(ii) They would respect each other’s property and would not resort to cheating or theft.
(iii) Every Muslim arriving at Mecca with the purpose of the Hajj or `Umrah, or on his way to Yemen or Ta’if would be guaranteed safe passage and security by the Quraysh, and similarly every member of the Quraysh arriving at al‑Madinah on their way to Syria or the east would be guaranteed security.
(iv) Each of the two parties are free to conclude pact with any tribe they prefer, and this pact would be respected by the other party.
(v) The Muslims and the Quraysh promise to forget all malice, enmity, and grievance against each other and would not nurture in their hearts any feeling of betrayal.
(vi) Muhammad (S) and his followers can enter Mecca to perform ceremonies of ffajj the year after, provided they do not have any kind of arms and their stay at Mecca does not exceed three days. 2
- The Treaty with Yuhanna, the Governor of Aylah
This assurance of security is made on behalf of God and His Prophet (S) in favour of Yuhanna, son of Rubah, and the residents of Aylah. God and His Prophet (S) stand surety for the safety of their persons and their ships and their caravans on voyage by land or sea. Similarly the people from Syria, Yemen and Bahrain who pass through their land are promised security. The people of Aylah are bound to pay the diyah (blood money) to the heirs of any person killed by them, and are bound not to prevent anybody from making use of the waters they take possession of, and would not prevent anybody from using the land and sea routes under their control. 3
- The Treaty with the Christians of Najran
(i) The residents of Najran are bound to pay as taxes two thousand hullah’s (certain kind of garment) to the Muslims every year in two instalments.
(ii) The emissaries of Muhammad (S) would be offered hospitality by them for one month or less, whereas the emissaries’ stay there would not exceed one month.
(iii) In case of battle in the region of Yemen, the people of Najrim, as a token of friendship and cooperation, would make available 30 coats of mail, 30 horses and 30 camels as a guaranteed loan for the Muslim army.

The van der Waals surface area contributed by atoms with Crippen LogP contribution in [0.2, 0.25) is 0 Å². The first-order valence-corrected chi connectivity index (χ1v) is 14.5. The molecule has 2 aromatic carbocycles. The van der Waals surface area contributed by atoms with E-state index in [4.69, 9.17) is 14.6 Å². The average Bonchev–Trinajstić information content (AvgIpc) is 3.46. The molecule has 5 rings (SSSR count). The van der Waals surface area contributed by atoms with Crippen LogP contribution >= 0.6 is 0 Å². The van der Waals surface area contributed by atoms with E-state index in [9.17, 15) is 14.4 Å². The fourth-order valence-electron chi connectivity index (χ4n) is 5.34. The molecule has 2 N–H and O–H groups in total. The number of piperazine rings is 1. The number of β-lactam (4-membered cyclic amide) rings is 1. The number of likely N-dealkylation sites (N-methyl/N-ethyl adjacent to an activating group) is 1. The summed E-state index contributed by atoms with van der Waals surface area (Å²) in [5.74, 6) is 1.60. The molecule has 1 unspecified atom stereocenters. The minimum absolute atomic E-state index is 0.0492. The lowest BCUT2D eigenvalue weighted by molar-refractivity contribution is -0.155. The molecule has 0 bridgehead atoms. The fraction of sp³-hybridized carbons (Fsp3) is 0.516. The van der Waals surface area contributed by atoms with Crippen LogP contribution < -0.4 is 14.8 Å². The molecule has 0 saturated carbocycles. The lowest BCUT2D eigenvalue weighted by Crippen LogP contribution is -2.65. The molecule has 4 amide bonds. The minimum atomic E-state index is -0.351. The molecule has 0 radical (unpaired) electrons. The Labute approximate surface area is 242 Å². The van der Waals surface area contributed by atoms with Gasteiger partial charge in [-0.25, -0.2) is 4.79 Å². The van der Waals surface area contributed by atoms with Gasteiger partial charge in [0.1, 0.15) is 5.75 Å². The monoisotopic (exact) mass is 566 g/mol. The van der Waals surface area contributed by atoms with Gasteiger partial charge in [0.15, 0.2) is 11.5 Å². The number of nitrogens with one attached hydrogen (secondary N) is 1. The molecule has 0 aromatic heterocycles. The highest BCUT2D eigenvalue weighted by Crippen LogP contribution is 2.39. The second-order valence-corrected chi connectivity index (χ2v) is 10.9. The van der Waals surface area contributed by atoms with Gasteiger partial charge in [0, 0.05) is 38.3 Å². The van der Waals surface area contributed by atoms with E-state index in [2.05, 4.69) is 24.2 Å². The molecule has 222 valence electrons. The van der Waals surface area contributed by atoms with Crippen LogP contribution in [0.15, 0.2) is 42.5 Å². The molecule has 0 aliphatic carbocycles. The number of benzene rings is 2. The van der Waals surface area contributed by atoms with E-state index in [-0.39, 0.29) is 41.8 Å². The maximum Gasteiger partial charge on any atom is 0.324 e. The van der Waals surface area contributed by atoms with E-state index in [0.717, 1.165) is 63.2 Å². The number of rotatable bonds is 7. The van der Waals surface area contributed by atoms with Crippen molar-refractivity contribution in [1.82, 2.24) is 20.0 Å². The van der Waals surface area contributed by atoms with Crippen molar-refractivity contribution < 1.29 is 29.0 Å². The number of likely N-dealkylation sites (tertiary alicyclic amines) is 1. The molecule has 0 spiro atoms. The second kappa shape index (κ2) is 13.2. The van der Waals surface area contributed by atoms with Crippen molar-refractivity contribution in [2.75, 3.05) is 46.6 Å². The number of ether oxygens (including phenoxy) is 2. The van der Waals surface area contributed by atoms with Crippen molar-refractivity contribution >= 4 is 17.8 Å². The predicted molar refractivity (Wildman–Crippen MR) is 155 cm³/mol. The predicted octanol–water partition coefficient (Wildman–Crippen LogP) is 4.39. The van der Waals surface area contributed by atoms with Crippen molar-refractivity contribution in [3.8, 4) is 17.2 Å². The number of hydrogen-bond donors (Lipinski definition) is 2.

(iv) The people of Najran and their surrounding areas would be under the protection of God and His Prophet (S); their lives, property and places of worship would be also safe; and their bishops and priests would be free to continue performing their duties without any hindrance from anybody.
(v) No one is entitled to exile them from their land or extract tithe (`ushr) from them or launch a military attack against them.
(vi) Every person from among them who makes a legitimate claim would be treated with justice.
(vii) No person from among them would be held responsible for the crime committed by others of his faith.
(viii) The people of Najran promise to abstain from usury (ribd), otherwise Muhammad (S) would revoke terms of friendship with them and would not be bound to stick to the treaty. 4
It is evident from the Prophet’s (S) treaties with the unbelievers that the Islamic State, taking into consideration the interests of Islam and Muslims, can conclude treaties and pacts of friendship and cooperation with the unbelievers, polytheists and the People of the Book (Ahl al‑Kitab) in matters of common welfare, such as exchange in spheres of science, agriculture, industry, commerce, economy and defense.
Of course, such pacts should not pave way for the influence and interference of the unbelievers in the internal affairs of a Muslim State and should not hamper its independence and security, which is to be considered of the foremost importance at the time of concluding such pacts. In no way such pacts may be allowed to strengthen the position of the unbelievers and to endanger independence of Muslims. Islamic government in no case should ignore the hidden and inherent enmity and evil designs of the unbelievers; laxity can result in extending their influence on the Islamic State.
Written by Ibrahim Amini
- Ibn Hisham, Sirat al‑Rasul, vol. II, p. 147; and Abu `Ubayd, Kitab al‑’amwal, p. 290.
- Kitab al‑amwal, p. 230; al‑Halabi, Insan al‑`uyun fi sirat al‑amin wa al‑ma’mun, vol. III, p. 24.
- 3. Kitab al‑amwal, p. 287.
- AI‑Baladhuri, Ahmad ibn Yahyi ibn Jibir, Futuh al‑buldan, p. 76; Kitab alamwal, p. 272.